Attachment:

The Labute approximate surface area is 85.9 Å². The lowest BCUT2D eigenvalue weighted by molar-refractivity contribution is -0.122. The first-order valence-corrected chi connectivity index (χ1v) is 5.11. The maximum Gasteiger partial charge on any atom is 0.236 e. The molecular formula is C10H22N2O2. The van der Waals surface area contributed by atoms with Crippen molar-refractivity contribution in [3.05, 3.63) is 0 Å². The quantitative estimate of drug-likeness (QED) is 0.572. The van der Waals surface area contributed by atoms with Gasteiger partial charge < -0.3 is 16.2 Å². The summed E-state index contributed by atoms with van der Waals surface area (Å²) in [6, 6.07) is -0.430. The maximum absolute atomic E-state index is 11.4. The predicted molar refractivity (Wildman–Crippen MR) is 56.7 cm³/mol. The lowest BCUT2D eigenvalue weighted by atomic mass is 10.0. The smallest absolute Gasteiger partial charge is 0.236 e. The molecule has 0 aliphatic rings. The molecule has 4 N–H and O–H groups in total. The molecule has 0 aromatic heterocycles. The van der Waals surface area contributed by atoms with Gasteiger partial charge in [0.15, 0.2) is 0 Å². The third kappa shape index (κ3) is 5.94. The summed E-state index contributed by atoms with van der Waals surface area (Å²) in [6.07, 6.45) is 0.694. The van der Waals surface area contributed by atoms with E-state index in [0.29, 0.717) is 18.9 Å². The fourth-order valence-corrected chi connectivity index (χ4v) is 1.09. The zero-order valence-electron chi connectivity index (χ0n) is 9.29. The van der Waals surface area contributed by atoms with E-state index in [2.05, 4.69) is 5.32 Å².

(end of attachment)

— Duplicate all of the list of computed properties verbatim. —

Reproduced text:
The Labute approximate surface area is 85.9 Å². The lowest BCUT2D eigenvalue weighted by molar-refractivity contribution is -0.122. The first-order valence-corrected chi connectivity index (χ1v) is 5.11. The maximum Gasteiger partial charge on any atom is 0.236 e. The molecular formula is C10H22N2O2. The van der Waals surface area contributed by atoms with Crippen molar-refractivity contribution in [3.05, 3.63) is 0 Å². The quantitative estimate of drug-likeness (QED) is 0.572. The van der Waals surface area contributed by atoms with Gasteiger partial charge < -0.3 is 16.2 Å². The summed E-state index contributed by atoms with van der Waals surface area (Å²) in [6, 6.07) is -0.430. The maximum absolute atomic E-state index is 11.4. The predicted molar refractivity (Wildman–Crippen MR) is 56.7 cm³/mol. The lowest BCUT2D eigenvalue weighted by atomic mass is 10.0. The smallest absolute Gasteiger partial charge is 0.236 e. The molecule has 0 aliphatic rings. The molecule has 4 N–H and O–H groups in total. The molecule has 0 aromatic heterocycles. The van der Waals surface area contributed by atoms with Gasteiger partial charge in [0.15, 0.2) is 0 Å². The third kappa shape index (κ3) is 5.94. The summed E-state index contributed by atoms with van der Waals surface area (Å²) in [6.07, 6.45) is 0.694. The van der Waals surface area contributed by atoms with E-state index in [0.29, 0.717) is 18.9 Å². The fourth-order valence-corrected chi connectivity index (χ4v) is 1.09. The zero-order valence-electron chi connectivity index (χ0n) is 9.29. The van der Waals surface area contributed by atoms with E-state index in [2.05, 4.69) is 5.32 Å².